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World Conference on Higher Education closes with an appeal for investment and cooperation
Ministers, university rectors, faculty, students and key representatives of the private sector as well as regional and multilateral institutions debated a wide range of issues including the impact of globalization on higher education, social responsibility, academic freedom, research and financing.
"Against a fast-changing and complex landscape, we have defined future directions because we fundamentally share a common vision of higher education’s ethical and strategic responsibilities in today’s global society," said UNESCO’s Director-General Koïchiro Matsuura, affirming that the Organization would "continue to be a strong voice for higher education."
The communiqué stresses that "higher education must pursue the goals of equity, relevance and quality simultaneously", underlining the importance of regulatory and quality assurance mechanisms and the need to enhance "the attractiveness of the academic career." It notes that information and communications technologies should be more fully integrated throughout higher education to meet increasing student demand and share the results of scientific research.
Reflecting the Conference’s special focus on the revitalization of higher education in Africa, the communiqué calls for differentiated approaches to meet rapidly increasing demand; more attention to areas of expertise such as agriculture, the environment and natural resource extraction; and the mobilization of private financing.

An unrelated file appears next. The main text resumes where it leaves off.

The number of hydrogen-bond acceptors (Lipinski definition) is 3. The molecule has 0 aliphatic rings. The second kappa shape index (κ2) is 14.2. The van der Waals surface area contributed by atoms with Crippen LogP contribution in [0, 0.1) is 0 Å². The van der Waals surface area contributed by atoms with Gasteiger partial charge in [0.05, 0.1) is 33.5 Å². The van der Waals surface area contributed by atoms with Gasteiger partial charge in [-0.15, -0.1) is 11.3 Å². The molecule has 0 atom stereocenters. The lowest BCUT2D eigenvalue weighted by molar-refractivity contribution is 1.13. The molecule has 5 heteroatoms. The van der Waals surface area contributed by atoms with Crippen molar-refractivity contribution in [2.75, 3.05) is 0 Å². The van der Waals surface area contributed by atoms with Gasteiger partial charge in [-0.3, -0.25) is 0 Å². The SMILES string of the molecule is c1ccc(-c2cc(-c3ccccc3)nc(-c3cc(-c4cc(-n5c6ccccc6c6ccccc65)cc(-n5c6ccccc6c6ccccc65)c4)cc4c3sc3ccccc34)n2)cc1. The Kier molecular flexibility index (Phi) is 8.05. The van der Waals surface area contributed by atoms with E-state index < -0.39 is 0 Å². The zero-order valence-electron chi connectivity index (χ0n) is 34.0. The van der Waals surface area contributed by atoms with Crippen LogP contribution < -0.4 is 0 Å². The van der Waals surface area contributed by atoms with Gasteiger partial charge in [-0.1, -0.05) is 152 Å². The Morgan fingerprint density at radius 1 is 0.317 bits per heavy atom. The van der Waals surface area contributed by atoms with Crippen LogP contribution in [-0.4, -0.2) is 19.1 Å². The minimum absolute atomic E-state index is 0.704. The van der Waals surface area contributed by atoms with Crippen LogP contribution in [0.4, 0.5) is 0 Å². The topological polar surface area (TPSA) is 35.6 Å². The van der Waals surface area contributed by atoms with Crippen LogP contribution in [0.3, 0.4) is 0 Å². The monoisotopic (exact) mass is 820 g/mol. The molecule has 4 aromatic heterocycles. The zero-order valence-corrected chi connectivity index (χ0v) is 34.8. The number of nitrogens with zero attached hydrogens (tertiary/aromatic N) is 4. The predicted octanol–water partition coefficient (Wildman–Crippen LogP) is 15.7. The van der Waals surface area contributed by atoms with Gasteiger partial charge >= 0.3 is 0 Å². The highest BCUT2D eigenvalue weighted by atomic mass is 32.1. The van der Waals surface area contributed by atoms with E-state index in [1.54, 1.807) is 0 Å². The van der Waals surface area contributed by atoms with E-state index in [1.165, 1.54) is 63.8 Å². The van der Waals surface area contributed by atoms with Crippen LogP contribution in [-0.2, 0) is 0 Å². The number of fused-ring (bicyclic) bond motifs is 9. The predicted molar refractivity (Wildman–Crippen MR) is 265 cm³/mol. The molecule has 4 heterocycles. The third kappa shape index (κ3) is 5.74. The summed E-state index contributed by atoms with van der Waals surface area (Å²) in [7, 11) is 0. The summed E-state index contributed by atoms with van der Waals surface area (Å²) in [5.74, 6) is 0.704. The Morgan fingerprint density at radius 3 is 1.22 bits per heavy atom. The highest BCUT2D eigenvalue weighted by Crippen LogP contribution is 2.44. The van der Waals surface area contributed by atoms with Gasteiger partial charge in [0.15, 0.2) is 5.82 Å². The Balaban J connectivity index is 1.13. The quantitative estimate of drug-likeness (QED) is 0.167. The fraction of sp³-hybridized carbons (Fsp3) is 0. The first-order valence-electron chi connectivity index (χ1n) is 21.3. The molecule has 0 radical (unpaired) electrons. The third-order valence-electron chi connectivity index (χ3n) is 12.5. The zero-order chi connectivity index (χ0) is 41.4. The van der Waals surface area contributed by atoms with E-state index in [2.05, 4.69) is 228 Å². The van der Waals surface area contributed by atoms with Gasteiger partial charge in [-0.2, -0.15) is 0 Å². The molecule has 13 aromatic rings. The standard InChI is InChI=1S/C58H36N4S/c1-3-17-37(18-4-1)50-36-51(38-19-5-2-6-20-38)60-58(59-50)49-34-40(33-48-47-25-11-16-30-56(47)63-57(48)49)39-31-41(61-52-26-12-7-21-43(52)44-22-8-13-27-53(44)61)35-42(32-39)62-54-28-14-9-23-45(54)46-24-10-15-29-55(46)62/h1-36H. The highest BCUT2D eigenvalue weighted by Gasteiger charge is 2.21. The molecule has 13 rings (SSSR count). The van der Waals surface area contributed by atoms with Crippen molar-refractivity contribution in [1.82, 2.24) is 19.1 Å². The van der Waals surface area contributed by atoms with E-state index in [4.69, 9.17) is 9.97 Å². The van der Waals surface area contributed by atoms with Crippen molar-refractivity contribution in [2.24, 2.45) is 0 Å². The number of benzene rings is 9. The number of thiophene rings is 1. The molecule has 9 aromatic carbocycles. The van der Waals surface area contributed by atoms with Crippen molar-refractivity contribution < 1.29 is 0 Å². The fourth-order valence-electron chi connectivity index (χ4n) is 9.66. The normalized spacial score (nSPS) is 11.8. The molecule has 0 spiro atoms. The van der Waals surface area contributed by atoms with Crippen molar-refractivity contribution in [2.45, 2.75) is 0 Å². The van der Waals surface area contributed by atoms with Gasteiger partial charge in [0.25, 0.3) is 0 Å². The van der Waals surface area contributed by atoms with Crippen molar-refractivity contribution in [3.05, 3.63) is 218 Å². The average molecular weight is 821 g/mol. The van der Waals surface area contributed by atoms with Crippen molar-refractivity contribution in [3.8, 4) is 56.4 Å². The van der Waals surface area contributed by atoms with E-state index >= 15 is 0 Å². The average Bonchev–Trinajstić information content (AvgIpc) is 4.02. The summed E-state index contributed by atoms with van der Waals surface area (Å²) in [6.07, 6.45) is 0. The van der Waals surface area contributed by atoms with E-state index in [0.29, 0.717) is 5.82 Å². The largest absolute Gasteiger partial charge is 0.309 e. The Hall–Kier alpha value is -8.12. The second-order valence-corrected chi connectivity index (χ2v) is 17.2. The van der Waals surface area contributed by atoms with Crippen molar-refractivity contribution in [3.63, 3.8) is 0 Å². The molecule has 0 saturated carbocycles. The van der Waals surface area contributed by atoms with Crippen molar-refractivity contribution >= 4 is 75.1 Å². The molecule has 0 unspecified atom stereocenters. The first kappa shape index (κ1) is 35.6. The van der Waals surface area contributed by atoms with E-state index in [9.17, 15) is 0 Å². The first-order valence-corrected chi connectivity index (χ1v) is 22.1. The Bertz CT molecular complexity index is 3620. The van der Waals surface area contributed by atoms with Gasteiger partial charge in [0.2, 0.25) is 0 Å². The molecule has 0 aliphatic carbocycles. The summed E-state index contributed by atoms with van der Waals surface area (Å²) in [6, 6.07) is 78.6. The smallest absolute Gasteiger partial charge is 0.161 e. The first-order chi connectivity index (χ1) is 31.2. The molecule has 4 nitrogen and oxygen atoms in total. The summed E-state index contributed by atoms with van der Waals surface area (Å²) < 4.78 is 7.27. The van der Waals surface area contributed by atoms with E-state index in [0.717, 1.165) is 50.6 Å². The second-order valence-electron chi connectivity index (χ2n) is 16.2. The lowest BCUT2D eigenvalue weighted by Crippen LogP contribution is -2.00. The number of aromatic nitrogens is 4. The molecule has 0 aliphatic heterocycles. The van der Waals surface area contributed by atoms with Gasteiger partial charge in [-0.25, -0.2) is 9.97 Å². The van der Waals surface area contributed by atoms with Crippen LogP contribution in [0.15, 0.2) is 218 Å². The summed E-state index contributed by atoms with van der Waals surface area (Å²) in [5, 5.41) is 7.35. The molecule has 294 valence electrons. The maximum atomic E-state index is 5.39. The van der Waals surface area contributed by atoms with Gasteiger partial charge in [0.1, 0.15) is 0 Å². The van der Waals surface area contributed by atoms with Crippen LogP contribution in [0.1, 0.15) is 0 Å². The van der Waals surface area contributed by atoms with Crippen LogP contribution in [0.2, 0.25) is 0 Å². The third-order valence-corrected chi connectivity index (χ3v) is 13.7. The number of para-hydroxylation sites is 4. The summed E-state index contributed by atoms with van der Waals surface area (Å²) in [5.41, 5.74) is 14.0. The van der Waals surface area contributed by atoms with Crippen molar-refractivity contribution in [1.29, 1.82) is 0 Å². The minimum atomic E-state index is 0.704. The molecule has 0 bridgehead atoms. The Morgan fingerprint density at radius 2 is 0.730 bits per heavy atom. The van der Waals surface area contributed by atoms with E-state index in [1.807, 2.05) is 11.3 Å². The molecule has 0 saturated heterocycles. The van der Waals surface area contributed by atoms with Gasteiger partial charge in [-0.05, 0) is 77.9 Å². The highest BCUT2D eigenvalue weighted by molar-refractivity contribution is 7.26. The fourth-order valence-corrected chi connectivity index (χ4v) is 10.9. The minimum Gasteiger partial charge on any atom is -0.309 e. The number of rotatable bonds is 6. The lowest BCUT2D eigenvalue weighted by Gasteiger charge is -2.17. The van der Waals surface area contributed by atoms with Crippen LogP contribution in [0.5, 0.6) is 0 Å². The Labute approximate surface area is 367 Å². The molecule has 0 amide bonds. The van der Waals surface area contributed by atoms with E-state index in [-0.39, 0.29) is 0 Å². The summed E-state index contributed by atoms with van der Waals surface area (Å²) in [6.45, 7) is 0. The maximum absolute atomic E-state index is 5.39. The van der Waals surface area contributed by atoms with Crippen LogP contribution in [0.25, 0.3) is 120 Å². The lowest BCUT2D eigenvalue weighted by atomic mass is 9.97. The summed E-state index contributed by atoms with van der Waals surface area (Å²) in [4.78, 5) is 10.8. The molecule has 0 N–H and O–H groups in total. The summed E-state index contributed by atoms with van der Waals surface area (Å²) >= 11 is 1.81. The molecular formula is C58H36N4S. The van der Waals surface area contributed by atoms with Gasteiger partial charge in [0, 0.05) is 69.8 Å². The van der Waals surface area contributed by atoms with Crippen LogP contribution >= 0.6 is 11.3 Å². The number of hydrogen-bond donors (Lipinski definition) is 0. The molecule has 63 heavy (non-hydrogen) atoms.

The communiqué emphasizes the need for strengthened regional cooperation in areas ranging from the recognition of qualifications, quality assurance, governance, research and innovation. It highlights the importance of establishing regional higher education and research areas.
During the conference, several countries including Brazil, China and the Republic of Korea expressed their commitment to strengthen higher education in Africa while private sector partners voiced their interest in supporting educational expansion and excellence across Africa and the developing world.
Drawing attention to the global teacher shortage, the Communiqué calls for higher education "to scale up pre-service and in-service teacher training with curricula that equip teachers to provide individuals with the knowledge and skills they need in the 21 st century.
Summing up the World Conference, general rapporteur Suzy Halmi noted that "the high degree of participatin of ministers and political decision makers demonstrates awareness of the importance of higher education in building knowledge-based societies."